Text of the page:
Bookshots: 'Fearworms: Selected Poems' by Robert Payne Cabeen
Bookshots: Pumping new life into the corpse of the book review
Fearworms: Selected Poems
Who wrote it?
Robert Payne Cabeen, a "screenwriter, artist and purveyor of narrative horror poetry."
Plot in a box:
Here we have a collection of horror stories told predominately via rhyming couplets, because nothing is scarier than bad poetry.
Invent a new title for this book:
Poets and Other Nightmare People: An Illustrated Journey into Insanity
Read this if you like:
I can honestly say that I have never once come across a book quite like this, but if you're a fan of horror in general, then you'll probably get a kick out of this collection.
Meet the book's lead(s):
A guy who stumbles upon a "Psycho-Killer Cannibal Clown Convention"; a dude who has to shoot his hot zombie girlfriend; a man abducted by a mad doctor who cuts people up and sews them back together; a down-on-his-luck android in love; another guy who stumbles upon cannibals, except this time the guy's a cop; Krampus.
Said lead(s) would be portrayed in a movie by:
Ryan Reynolds; Ryan Reynolds; Ryan Reynolds; Jared Leto; Ryan Reynolds as a cop; Krampus.
Setting: Would you want to live there?
Oh HELL no.
What was your favorite sentence?
But soon, they sensed they'd gone too far
And did a heartless thing.
They passed android suppression laws,
And now, I cannot sing.
Holy shit. First things first: the poetry is terrible. We need to get that out of the way, both because a) this is technically a book of poetry and b) that doesn't matter in the least. I'm not entirely convinced that the poetry is actually supposed to be any good. Almost all of the poems follow a generic abab rhyme scheme and include countless non sequiturs and forced rhymes to keep up the flow. Honestly, though, who cares? This book is about 100 pages of hilarious horror awesomeness, images included. Cabeen is both artist and author here, and each poem comes with at least one page of illustrations. These range from the vaguely mysterious to the downright disgusting, matching the content of the poems. In all there are a dozen narratives, each similarly ranged from eerie to torture porn, all told in verse.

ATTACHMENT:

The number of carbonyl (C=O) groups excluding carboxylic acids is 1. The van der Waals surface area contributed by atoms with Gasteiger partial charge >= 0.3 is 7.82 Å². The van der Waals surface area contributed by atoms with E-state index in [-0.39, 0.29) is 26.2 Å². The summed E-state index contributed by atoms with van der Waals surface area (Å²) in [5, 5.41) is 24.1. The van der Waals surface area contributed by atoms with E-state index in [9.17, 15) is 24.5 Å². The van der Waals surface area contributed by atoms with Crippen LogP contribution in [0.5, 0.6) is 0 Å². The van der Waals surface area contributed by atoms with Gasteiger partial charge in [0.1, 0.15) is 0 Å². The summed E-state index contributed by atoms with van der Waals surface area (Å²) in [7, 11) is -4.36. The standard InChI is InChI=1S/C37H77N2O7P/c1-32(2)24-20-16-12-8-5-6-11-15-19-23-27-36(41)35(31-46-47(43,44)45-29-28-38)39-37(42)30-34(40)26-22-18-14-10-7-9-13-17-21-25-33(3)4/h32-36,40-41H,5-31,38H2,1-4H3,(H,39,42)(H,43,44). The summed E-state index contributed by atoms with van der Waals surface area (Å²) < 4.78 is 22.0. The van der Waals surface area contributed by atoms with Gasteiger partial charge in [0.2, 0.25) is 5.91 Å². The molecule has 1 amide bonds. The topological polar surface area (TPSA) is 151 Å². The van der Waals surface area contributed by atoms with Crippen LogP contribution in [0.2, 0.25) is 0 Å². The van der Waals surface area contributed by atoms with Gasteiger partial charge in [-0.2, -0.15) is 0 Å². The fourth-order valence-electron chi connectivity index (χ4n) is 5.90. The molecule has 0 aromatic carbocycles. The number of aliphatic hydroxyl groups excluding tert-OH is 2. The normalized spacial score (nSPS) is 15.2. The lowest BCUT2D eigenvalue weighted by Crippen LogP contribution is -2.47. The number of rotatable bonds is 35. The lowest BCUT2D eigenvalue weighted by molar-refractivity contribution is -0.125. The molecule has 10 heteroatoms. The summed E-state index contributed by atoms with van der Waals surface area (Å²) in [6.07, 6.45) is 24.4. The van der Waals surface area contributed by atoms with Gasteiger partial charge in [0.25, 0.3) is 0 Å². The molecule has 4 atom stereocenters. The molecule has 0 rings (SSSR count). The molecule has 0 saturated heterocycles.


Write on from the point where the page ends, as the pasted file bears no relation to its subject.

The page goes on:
I'm explaining the construction of the book more than I usually do, but only because I'm at a bit of a loss for words here. There is no denying that these poems are not what anyone would traditionally consider Good Poems, but they're fun and gory and marry horror, poetry, and graphic novels in a really exciting and playful way. As the introduction promises, "if you read these poems out loud, you will have fun." It's true. The whole experience has an Ed Woodian feel about it, a pulpy joy exuding from every B-movie-esque page. I'm just making up words at this point, because there's no other way to explain how this book can be so good and so bad at the same time. It's not like those Bad Movie Night movies really, good because it's bad. The stories are interesting, the horror aspects are abundantly present, and the art is (mostly) gorgeous, leaving me with the notion that the poetry was almost an afterthought, merely a vehicle for these cannibalistic nightmares, a secondary concern for anyone who would really appreciate this collection in the first place. Traditionally, fans of horror have not always been sticklers for supposed High Art; they tend to enjoy stories most when they get right to the bloody point, preferably with a few twists, turns, and dismemberments along the way. That's exactly what Fearworms is all about: slicing, dicing, and stringing ears on a necklace. If you like poetry, whatever. If you're into comic books, sure, great. This book is for horror fans, and in that respect it does not disappoint.
You can purchase FEARWORMS directly from Fanboy Comics
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